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Old 01-23-2017, 07:04 PM   #1
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NO bus yet

Hi everyone!

so I have been watched hundreds of YouTube video and been reading about peoples stories and I want to make a change an buy a bus. I'm from Iowa and I live with my wife and two kids and one on the way as well as my nephew. As time goes on we are working more an spending less time together to add more room and get a bigger car for our expanding family, but is all that extra necessary? That is the question we have been asking ourselves could we do more and spend more time together with less. The reason I arrived here is my lack of mechanical knowledge I'm far the most handy person but I believe with some hard work research and help we too could make this happen.
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Old 01-23-2017, 07:24 PM   #2
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Welcome, glad you are here
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Old 01-23-2017, 07:26 PM   #3
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thanks! the whole process seems overwhelming but I hope this site helps.
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Old 01-23-2017, 07:40 PM   #4
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Old 01-23-2017, 07:52 PM   #5
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Hi, I just read this today in The News: ..Mother of four builds home from scratch after watching YouTube tutorial....I am not handy myself I have made lots of mistake fixing stuff just be safe, Youtube how to use drill, hammer etc, and learn the right way and safe way the first time..this forum has very good info.take it slow divide the work. Home depo tell them what you doing and they can guide you some way.I am new to in this myself.Be Safe .

PS. some of this bus are built inside similar like house, wood frame, bath cabins, you can get simple or go extreme, they say it take a life to have the bus the way they want and they always adding something Hope this Help
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Old 01-23-2017, 07:56 PM   #6
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Originally Posted by pepe View Post
Hi, I just read this today in The News: ..Mother of four builds home from scratch after watching YouTube tutorial....I am not handy myself I have made lots of mistake fixing stuff just be safe, Youtube how to use drill, hammer etc, and learn the right way and safe way the first time..this forum has very good info.take it slow divide the work. Home depo tell them what you doing and they can guide you some way.I am new to in this myself.Be Safe
Good points
And I'll add that when you run into an obstacle (and you will!) that you don't know how to tackle.... Just ask!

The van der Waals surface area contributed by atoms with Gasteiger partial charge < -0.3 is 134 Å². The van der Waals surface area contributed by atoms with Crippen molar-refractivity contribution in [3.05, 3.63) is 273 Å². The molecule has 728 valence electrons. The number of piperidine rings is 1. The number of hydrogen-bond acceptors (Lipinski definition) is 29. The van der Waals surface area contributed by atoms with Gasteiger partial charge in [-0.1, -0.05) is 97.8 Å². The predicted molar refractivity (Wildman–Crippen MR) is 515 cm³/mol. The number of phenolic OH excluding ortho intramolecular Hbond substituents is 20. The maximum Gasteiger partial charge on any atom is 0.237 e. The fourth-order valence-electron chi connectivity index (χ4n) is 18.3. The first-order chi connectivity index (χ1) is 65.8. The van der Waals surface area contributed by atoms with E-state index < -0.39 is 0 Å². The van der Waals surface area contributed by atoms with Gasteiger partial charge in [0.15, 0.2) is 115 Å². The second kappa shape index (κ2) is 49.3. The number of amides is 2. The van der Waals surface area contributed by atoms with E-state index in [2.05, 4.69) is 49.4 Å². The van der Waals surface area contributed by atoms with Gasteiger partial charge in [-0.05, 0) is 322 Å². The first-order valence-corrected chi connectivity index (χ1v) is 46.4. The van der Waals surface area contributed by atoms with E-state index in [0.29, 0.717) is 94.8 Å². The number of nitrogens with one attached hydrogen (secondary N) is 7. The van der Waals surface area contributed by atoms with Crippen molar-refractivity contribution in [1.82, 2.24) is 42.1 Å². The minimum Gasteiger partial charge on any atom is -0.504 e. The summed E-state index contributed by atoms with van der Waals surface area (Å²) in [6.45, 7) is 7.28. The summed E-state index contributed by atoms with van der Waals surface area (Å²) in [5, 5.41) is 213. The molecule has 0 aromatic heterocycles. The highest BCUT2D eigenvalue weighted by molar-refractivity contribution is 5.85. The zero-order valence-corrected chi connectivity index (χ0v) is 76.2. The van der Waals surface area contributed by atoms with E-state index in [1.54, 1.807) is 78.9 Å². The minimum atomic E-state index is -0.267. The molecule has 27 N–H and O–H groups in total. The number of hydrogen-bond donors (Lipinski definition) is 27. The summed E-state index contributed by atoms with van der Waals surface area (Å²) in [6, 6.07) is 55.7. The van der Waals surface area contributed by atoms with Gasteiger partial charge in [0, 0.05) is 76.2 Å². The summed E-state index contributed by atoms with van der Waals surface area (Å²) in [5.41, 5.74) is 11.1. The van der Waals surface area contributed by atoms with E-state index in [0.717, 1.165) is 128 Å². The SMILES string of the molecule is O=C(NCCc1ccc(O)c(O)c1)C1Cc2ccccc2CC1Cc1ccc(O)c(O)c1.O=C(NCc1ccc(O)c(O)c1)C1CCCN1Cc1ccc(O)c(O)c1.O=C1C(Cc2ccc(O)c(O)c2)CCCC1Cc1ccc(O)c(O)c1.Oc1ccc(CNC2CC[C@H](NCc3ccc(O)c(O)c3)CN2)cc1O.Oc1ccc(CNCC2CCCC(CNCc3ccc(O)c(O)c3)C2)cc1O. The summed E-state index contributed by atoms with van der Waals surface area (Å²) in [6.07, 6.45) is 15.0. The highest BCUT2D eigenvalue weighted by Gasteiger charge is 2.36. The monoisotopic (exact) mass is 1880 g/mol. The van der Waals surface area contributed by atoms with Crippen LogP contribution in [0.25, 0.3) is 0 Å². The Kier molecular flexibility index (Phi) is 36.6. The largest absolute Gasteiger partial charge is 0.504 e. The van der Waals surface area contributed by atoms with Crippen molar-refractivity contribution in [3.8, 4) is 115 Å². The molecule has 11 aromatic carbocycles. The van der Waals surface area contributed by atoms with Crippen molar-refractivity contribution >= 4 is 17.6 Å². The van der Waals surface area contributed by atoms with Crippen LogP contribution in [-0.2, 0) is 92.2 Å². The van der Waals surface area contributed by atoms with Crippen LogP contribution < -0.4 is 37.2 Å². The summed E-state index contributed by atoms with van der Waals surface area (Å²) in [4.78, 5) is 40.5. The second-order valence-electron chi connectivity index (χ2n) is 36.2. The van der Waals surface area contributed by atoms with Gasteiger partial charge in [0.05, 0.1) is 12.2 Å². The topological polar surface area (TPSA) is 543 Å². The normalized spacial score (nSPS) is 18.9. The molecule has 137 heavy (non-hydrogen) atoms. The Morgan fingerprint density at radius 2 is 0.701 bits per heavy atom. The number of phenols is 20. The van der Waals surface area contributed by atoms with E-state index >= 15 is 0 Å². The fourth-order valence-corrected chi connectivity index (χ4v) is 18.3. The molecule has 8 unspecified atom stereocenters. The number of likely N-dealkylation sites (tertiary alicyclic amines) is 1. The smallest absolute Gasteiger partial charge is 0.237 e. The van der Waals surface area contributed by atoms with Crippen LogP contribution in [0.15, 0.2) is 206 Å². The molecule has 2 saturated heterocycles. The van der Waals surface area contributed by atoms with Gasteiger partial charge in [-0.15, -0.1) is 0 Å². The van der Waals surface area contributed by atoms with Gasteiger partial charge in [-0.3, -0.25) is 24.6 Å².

Someone in here has dealt with the same or similar obstacle, because the group is here because of a common bond. Buses!
Who knows, you might get several opinions on it... And that's a good thing!
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Old 01-24-2017, 09:47 PM   #7
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Thanks everyone!


The two parts that really worry me is the electrical and the pluming, I don't know the first thing about either of those.

I will definitely use this site for help when I get a bus and run into a problem.

I do have one question now have looked at a few school buses but I recently came across a old transit bus (dart,MTA) anyone have experience with those? are they better or worse vs a school bus?
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Old 01-25-2017, 01:17 AM   #8
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Transit buses can make a pretty good conversion is you understand their limitations.

I have seen some conversions that look like they left the factory that way.

Most transit buses have low floors so there is no room under the floor for anything. On the other hand they have ceilings that are 8' or higher. Several people who have converted transits have built all of the tanks and plumbing on the bus floor and then built a floor over all of the stuff. With the high ceilings you don't need to worry about running out of overhead space unless you get crazy with the under floor stuff. Another plus is with everything above the bus floor you don't need to worry about dragging anything off the bottom of the bus if you ever scrape. And another plus is you will rarely ever have to worry about your plumbing freezing.

One real big drawback when it comes to converting old transit buses, if you go much older than about 1995 you will start to find buses powered by Detroit Diesel 2-cycle diesel engines. They are good engines but finding people who really "know" anything about them is getting very few and far between. The DD 2-cycles usually run hot (read that overheat) when it gets hot outside or when going up big hills on hot days. They also generally use 1.5x to 2.5x the amount of fuel as a 4-cycle diesel of the same HP.

The other drawback, particularly if you are looking at an older one that doesn't have an OD transmission, most transit buses are geared for city streets, starting with full loads, and climbing hills. As a consequence most are not geared for highway speeds.

A Gillig Phantom with a Detroit Diesel Series 50 or Series 60 engine and an Allison automatic transmission would be a good choice. You will want to stay away from any with a Voight or ZF transmission. The best choice would be a Series 60 and an Allison MD (OD) series transmission.
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Old 01-25-2017, 10:39 AM   #9
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Thanks for the information
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